|London Film Festival Review: The Sessions|
|Written by Ivan Radford|
|Tuesday, 16 October 2012 14:05|
Director: Ben Lewin
Can a bloke with no movement in 90% of his body have sex? That’s the question haunting Mark (Hawkes), a man who can only spend a few hours outside of a giant iron long in his bedroom – or what would be his bedroom, if he had any need for a bed. And so he hires Cheryl (Hunt), a sex therapist to help him learn how to... be intimate. It's a struggle, in more ways than one, but Ben Lewin's film eventually gets the juices flowing,
From the start, it's obvious that this is John Hawkes' show. Self-deprecating and funny, he moves from Oscar-nominated supporting role to leading man just by moving his head. "The money's on the table," he squeaks awkwardly as Hunt's therapist begins a session. Then, after getting to third base, his priest (an excellent William H Macy) asks how he feels. "Cleansed and victorious!" comes the reply. It's a textbook demonstration of comic timing.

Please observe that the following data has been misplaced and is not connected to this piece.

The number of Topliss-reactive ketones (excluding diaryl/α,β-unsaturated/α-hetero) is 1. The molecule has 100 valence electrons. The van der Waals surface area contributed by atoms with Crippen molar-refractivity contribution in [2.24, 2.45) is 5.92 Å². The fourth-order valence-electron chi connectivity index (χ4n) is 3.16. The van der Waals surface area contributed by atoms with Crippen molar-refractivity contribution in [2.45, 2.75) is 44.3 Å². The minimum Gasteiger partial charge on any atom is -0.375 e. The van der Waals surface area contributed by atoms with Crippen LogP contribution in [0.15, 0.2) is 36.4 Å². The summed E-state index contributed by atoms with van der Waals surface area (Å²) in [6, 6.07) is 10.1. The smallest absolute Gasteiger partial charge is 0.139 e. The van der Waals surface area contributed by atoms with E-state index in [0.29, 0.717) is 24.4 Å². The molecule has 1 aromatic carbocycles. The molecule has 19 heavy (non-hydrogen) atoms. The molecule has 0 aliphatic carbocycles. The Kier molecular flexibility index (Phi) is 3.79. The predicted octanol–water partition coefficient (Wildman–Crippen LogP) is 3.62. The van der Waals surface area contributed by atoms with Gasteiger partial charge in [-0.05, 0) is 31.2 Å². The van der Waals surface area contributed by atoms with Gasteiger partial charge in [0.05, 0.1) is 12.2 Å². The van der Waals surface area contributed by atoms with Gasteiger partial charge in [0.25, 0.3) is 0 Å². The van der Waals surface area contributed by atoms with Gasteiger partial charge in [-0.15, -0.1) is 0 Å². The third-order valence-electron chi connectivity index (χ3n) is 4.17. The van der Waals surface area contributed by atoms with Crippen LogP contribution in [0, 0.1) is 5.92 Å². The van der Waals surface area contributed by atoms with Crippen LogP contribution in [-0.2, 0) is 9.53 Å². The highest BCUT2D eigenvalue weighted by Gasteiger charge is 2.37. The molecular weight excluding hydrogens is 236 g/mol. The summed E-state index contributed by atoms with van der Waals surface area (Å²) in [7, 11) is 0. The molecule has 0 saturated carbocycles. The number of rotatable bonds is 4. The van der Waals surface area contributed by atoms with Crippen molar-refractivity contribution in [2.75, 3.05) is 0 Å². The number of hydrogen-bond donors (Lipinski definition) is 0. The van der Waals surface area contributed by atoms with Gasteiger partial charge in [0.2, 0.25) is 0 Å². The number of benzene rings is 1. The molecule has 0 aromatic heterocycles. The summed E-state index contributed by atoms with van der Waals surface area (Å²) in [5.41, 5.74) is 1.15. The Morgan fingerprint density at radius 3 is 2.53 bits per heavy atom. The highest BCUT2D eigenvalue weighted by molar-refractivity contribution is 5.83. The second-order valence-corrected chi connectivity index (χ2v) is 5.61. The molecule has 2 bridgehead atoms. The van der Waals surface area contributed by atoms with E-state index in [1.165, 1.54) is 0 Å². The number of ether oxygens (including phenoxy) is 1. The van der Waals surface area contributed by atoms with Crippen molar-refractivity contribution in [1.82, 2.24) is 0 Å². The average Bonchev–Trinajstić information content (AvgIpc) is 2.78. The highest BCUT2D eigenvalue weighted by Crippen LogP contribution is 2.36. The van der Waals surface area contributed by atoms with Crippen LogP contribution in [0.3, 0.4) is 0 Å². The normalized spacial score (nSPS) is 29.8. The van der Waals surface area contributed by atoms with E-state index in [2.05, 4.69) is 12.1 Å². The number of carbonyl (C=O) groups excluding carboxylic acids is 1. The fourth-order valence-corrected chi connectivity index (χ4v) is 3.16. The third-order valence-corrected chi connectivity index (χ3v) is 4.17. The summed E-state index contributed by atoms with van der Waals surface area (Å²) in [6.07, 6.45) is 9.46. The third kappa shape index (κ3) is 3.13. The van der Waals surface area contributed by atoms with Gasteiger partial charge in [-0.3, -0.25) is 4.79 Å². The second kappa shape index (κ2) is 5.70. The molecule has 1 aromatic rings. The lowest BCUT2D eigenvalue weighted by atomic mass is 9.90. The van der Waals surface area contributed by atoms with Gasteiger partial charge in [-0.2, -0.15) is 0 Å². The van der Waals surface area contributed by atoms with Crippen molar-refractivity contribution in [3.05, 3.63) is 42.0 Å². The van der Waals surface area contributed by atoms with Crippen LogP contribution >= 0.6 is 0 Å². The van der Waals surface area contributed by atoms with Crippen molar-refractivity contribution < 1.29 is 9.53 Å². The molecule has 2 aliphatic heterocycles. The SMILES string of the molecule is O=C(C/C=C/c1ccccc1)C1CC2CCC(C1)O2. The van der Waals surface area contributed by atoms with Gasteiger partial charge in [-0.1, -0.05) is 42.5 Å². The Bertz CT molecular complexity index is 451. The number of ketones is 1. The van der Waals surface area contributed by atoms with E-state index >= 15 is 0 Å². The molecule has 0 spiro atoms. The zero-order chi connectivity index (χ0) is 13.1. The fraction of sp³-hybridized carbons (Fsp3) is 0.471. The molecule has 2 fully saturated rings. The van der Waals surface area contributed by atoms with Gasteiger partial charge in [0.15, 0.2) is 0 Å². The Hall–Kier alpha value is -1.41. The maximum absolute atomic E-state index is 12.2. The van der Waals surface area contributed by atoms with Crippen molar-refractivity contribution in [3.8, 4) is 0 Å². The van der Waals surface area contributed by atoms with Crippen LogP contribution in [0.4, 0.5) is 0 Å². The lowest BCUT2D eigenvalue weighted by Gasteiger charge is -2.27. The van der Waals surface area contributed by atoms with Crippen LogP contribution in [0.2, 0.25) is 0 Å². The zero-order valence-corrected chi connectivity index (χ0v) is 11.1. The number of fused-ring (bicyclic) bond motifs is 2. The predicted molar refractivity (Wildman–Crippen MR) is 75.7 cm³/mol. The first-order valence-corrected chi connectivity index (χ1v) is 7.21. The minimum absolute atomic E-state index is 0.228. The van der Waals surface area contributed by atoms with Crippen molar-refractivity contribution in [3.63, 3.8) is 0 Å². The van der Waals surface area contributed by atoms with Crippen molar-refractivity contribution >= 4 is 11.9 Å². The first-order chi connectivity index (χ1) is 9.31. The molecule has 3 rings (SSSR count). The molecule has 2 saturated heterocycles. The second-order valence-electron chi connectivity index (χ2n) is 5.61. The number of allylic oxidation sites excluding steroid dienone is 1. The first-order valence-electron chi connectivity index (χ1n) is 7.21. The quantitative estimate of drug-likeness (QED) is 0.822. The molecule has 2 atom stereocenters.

But Ben Lewin's film falls down when it tries to do the serious stuff. Inevitably, Cheryl and Mark develop feelings for each other. That, in itself, isn't the problem; it's the way it's done. Struggling to flesh out its characters, The Sessions resorts to monologues to voice their inner motivations. It's a fine trick used occasionally - especially with an inactive lead - but once you've seen it done three or four times, the effect wears thin.
Hunt, the therapist, speaks her wishes into a dictaphone. Hawkes vents his desires at church, overheard by increasingly shocked members of the congregation. And then, at home, he does it in voiceover as he writes poems and letters - and, in one standalone scene, talks to his cat.
What we end up with is a patchwork of individual 10-second speeches rather than a flowing story; compared to last month's Untouchable, which added depth to its story through interaction, it's a far flimsier film. The really silly thing is that the cast don't need it: when they're together, Hawkes and Hunt spark off each other naturally. And thanks to their two performances - John Hawkes may appear in the same sentence as Oscar again very soon - The Sessions finally achieves full dramatic intercourse. Yes, the script almost kills the mood, but it gets it up in the end.